The industry has hit back at a by Mintel study which suggests people are delaying holidays because of worries over a downturn in the economy.

The report suggests almost three in every five adults has chosen to cancel their spending plans recently because they are concerned about their personal finance situation.

Consumers are more likely to sacrifice their travel plans than home improvements or boosting their savings, the report claims, with one in five adults delaying a family holiday because of money worries.

An ABTA spokesman said the report was ambiguous and agents should remain confident that the public would continue to book trips.

“A holiday is not a luxury, it’s a necessity. People might not take several breaks a year, but they will take their summer holiday. They might just go for a more budget option.”

Greece and Cyprus Travel Centre director Anna Mavroulakis dismissed the report. “There has been a lot of scaremongering in the media about the economy, but I think people are still taking their holidays. We haven’t been affected.”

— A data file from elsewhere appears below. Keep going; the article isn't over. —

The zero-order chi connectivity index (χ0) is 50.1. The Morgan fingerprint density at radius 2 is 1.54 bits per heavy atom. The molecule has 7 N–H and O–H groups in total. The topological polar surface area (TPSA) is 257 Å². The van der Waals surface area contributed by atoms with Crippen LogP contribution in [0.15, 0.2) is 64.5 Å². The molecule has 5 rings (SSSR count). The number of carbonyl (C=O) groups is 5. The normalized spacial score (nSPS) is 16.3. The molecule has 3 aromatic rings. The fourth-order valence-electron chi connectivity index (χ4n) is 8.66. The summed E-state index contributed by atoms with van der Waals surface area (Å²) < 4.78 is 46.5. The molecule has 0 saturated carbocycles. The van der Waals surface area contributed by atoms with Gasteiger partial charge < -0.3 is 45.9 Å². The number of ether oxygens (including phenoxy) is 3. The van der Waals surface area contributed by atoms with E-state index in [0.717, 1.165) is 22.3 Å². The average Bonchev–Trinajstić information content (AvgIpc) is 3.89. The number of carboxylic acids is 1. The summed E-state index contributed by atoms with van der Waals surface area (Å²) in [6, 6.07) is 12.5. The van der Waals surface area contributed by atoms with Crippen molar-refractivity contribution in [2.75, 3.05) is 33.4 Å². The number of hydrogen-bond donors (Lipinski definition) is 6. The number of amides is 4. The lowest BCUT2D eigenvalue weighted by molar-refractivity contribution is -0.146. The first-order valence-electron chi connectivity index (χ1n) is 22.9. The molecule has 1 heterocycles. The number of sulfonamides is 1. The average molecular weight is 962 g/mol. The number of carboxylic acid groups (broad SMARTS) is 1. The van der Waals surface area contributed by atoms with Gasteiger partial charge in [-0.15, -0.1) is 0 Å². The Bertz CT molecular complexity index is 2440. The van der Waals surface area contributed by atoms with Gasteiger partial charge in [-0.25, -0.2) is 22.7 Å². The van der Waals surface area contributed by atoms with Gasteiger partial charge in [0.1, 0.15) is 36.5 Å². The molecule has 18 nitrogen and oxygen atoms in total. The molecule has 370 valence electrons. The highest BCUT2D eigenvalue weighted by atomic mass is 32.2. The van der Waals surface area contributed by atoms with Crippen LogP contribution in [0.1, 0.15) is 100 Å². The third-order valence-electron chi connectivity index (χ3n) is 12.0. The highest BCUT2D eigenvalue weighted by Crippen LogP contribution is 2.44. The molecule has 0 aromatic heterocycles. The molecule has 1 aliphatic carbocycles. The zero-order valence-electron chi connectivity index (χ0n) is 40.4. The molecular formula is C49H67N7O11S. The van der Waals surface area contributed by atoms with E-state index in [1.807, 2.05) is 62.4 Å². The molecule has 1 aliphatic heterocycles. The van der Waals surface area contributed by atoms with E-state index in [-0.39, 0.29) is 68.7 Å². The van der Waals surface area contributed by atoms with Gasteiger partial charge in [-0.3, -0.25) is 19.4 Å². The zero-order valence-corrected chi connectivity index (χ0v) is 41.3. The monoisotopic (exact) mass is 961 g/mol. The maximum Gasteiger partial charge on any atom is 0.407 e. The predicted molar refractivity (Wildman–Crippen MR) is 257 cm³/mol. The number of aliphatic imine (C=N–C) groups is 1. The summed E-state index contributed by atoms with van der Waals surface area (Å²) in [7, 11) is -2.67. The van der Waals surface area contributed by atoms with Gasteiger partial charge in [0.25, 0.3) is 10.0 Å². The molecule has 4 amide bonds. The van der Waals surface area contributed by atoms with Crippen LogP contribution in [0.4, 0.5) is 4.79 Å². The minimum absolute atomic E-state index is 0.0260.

The luxury end of the market is trading well, said Hendon-based Colletts Travel director Roy Collett.

“It has been quieter recently but that’s because of the Easter holidays. Top-end breaks with four and five-star hotels are still selling well.”

Looking ahead, the economy is likely to be back on track in 2009/10 thanks to Olympics investment and the approach of the general election, said Mintel.

The report, called British Lifestyles -Winner and Losers in Changing Economic Times, conducted interviews with 2,000 people during February.

Its research into holidays and travel revealed a trend towards long haul and ‘new wave’ destinations, as well as people taking shorter holidays more frequently.

The growth of long UK holidays has failed to keep pace with competing sectors, as the UK can be seen as a “conveyor belt of heritage experiences” and struggles to compete with overseas attractions.

Mintel chief statistician Peter Ayton said: “The travel industry responds quite quickly to shifts in the economy. However, it will be one of the first things to pick up when things improve, as there will be pent-up demand.”